The 1997 Regional Forest Agreement (RFA) between the Federal and State Governments was designed to balance conservation needs with sustainable forestry needs. IUCN notes that important steps had been made by the RFA toward developing a comprehensive, adequate and representative reserve system, but urges the State Party not to foreclose any options related to future extension of the World Heritage property. In particular, IUCN recommends that areas of the dedicated RFA reserve system with potential World Heritage value should be managed in a manner consistent with potential World Heritage status and should ideally be added to the World Heritage property as originally recommended in the IUCN evaluation report.
IUCN notes that there are different views from NGOs and the State Party as to which areas outside the boundary of the property actually are of World Heritage value. IUCN considers further assessment of areas outside the property that have the potential to meet the criteria for Outstanding Universal Value is required. This should be undertaken in conjunction with an EIA on the impacts of the proposed forestry operations on the World Heritage property.
The Director and Chief of the East Asia and Pacific Unit of the World Heritage Centre visited the property on 13 and 14 February 2007, including the areas outside the eastern boundary of the property, which are being logged or have been identified for logging. Although the visit was not in the context of a reactive monitoring mission, the staff from the World Heritage Centre had the opportunity to meet with various officials from the Federal and Tasmanian Government, from the Agency managing the World Heritage property, as well as with representatives from various NGOs expressing different concerns related to the logging operations.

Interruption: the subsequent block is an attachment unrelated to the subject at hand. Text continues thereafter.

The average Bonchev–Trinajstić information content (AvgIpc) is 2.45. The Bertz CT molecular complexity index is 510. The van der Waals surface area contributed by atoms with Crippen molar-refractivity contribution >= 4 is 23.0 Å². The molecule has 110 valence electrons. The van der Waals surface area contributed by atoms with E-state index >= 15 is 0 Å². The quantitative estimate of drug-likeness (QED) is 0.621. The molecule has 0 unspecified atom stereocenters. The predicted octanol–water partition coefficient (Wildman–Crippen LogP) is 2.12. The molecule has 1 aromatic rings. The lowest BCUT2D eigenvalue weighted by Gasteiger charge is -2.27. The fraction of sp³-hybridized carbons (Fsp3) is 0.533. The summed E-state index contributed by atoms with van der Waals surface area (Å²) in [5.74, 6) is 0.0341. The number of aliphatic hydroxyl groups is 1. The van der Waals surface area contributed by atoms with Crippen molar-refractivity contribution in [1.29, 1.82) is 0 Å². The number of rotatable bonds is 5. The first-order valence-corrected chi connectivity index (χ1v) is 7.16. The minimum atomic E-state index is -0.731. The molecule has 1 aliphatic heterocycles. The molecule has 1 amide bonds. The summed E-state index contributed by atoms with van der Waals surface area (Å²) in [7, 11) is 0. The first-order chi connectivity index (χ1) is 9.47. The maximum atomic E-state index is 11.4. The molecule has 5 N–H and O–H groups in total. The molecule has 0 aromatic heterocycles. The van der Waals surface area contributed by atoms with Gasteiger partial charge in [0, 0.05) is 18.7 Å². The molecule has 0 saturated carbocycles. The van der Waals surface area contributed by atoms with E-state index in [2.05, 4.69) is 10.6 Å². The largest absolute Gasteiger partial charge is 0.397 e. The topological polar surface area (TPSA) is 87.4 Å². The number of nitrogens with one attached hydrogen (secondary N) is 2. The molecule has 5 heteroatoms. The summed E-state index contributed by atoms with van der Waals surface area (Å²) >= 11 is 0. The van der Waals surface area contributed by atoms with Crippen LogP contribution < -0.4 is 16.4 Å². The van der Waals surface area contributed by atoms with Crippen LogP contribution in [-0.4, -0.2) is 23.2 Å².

The World Heritage Centre notes that on-going and planned logging operations outside the boundary of the World Heritage area affect portions of old-growth forest, of the same heritage value of that which is presently included in the listed property. At the time of the extension of the property, in 1989, the Committee had already noted the existence of these areas of natural heritage significance, and had expressed the hope that they could be added in the future to the World Heritage property. At the same time, the Committee had strongly welcomed the 78% increase in the area of the site (which now totals approximately 1,383 million hectares), which it considered, with its new boundaries, fully satisfactory in terms of value and integrity. For this reason, while maintaining that it would be desirable to have these areas of old-growth forest identified for logging preserved and added to the World Heritage property one day, the World Heritage Centre considers that they may not be “critical” for the safeguarding of Outstanding Universal Value of the World Heritage property. However, the World Heritage Centre concurs with the view that it would be good to manage these areas in a manner which is consistent with a potential World Heritage value.
Risk of fire from forest regeneration activities appeared a more immediate concern. It seems, indeed, that on a couple of instances, a fire set for regeneration purposes to areas adjacent to the World Heritage property got out of control and affected some minor portions of the listed forest. Fire is actually a major issue for the managing authority, especially natural fires from lightning, and a complex system of fire prevention and management has been established. The World Heritage Centre considers therefore that what is required at this stage is a thorough assessment of the degree of risk related to regeneration fires in areas adjacent to the World Heritage property as well as of the effectiveness of the fire management system in place.